Step 2 Use the Blue Virtual Set

You can use the blue Hex virtual set, select folder, and then there's an XML file in the Mix folder explaining how to put everything together for that particular set. As a result, you'll see something similar when you first open the virtual scene. After that, you'll see your main presenter area, including various monitor options.

After that, you'll see your main presenter section, which includes a variety of monitor settings. Now, you must load up the footage you'll typically use. Perhaps a video input might be used. So, if you have a webcam or any other type of camera connected to your computer, you can use it as an input and place yourself behind a green screen in real-time.

Neither can you load the material that you'll be using regularly?  You can drag in some green screen film and instruct it to loop by pressing Play. It will now play and loop indefinitely as long as you keep it there. You may also import Broll film to display on a monitor similarly.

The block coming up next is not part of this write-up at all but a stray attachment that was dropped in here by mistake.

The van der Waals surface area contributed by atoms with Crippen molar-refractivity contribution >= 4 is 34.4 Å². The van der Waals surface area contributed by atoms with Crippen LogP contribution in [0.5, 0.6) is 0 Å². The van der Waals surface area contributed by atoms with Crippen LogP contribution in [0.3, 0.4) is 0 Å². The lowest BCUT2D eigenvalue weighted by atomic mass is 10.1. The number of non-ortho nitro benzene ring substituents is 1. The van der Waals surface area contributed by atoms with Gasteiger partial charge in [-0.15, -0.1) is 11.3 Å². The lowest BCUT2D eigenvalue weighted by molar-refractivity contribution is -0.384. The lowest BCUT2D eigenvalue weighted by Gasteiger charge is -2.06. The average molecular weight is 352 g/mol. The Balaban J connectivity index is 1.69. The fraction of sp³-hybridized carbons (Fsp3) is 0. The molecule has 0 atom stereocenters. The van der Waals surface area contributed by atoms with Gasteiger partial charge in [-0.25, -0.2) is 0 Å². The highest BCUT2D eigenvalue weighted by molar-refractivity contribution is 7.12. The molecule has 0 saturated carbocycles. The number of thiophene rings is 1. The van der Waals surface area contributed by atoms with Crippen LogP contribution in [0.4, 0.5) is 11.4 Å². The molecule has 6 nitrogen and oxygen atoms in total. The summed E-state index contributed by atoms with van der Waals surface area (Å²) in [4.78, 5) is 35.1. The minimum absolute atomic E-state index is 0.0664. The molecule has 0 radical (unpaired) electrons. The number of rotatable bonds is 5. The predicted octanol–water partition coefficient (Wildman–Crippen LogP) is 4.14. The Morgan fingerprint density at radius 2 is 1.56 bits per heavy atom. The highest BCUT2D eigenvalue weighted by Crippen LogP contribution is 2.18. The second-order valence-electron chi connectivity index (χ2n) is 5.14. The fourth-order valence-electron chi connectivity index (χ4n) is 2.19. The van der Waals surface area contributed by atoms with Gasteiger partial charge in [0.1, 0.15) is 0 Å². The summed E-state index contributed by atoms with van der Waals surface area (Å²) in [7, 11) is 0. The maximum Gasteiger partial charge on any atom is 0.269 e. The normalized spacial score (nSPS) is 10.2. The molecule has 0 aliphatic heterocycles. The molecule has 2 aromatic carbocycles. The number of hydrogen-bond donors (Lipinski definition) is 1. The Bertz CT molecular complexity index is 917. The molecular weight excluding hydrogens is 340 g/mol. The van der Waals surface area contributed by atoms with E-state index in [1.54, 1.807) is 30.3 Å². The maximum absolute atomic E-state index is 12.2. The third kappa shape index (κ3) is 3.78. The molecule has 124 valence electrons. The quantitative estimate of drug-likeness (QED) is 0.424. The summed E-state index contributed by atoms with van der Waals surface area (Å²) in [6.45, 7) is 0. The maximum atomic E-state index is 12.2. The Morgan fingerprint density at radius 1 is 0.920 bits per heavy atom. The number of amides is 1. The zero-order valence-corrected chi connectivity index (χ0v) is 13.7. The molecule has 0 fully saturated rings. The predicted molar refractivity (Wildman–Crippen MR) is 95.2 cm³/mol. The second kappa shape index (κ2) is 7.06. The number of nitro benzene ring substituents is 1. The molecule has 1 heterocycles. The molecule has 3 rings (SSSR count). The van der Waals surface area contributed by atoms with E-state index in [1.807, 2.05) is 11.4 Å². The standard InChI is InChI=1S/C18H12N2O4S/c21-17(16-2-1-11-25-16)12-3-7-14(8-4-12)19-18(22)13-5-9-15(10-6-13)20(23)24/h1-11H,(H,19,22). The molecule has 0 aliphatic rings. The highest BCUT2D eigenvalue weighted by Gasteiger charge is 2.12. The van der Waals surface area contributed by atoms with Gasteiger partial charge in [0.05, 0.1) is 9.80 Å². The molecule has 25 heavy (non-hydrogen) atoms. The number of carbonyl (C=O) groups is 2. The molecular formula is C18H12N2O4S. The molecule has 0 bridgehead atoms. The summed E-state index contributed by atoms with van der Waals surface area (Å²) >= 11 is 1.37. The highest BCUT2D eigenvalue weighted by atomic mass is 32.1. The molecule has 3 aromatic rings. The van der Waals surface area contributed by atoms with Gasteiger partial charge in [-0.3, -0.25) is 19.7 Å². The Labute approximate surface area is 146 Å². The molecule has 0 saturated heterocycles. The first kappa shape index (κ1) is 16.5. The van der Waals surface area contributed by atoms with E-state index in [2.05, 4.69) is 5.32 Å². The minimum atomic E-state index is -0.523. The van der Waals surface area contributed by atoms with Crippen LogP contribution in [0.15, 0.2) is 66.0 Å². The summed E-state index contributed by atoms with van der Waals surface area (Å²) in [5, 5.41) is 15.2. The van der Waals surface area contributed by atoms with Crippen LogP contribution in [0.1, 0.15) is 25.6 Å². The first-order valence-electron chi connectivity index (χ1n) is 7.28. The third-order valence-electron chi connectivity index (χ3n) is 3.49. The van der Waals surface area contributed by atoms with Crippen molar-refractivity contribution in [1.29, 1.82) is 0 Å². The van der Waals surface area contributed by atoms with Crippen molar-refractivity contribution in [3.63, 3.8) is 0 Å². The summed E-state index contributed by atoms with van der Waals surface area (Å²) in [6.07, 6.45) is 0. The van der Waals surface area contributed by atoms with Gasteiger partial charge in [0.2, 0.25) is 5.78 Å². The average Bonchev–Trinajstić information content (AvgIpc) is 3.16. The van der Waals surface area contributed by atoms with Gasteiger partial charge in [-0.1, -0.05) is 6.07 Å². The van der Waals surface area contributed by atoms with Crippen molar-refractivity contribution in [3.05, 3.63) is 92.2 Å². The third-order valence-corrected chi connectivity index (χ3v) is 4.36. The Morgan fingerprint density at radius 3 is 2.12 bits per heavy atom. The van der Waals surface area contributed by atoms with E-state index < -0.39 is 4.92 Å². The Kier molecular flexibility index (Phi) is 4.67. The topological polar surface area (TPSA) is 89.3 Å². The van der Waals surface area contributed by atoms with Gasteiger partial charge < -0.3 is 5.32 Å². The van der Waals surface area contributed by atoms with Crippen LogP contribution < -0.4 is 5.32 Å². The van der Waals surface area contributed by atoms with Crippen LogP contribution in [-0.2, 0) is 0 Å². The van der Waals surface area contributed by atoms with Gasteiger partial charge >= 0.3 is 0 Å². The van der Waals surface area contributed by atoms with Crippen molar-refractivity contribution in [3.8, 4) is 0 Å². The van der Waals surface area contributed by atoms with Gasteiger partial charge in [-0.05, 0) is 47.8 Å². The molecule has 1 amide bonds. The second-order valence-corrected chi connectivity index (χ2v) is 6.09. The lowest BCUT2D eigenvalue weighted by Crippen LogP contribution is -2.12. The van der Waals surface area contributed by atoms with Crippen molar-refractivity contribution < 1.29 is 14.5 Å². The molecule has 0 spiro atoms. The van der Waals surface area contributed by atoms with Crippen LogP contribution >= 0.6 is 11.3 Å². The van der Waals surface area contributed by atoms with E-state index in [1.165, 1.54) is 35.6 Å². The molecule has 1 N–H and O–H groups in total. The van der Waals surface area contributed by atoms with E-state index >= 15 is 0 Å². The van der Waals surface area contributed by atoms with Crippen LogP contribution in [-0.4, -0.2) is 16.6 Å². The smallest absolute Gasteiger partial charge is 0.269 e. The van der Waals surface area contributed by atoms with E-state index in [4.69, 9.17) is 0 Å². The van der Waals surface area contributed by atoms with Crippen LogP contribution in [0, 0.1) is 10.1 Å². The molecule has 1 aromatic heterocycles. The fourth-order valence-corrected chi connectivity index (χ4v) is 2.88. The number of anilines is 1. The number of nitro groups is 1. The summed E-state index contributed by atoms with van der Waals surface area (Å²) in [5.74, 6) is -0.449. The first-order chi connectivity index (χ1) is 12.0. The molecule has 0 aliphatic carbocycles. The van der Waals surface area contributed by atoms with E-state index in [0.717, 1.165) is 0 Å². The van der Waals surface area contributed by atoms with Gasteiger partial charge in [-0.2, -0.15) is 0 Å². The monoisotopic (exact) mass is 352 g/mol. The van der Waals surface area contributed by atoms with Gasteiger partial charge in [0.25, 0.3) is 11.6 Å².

Step 3 You can Use a Looping  Video.

Double-click the loop name to bring up the input properties if you use a looping video as your background. You can make the clip loop in its properties. It will begin to play if you select loop and play it simultaneously.

After that, you can go to your virtual set settings and choose set up, and all of your layers will be laid out for you. So you have the virtual set as the background layer, followed by the various screen monitors, and then your talent layer. To choose a talent, you can change it.

Step 4 Incorporate the Chroma Key

The backdrop must now be Chroma keyed out, which is a simple task. Select the color key and the eyedropper tool, and sample your green in the monitor by clicking the gear icon.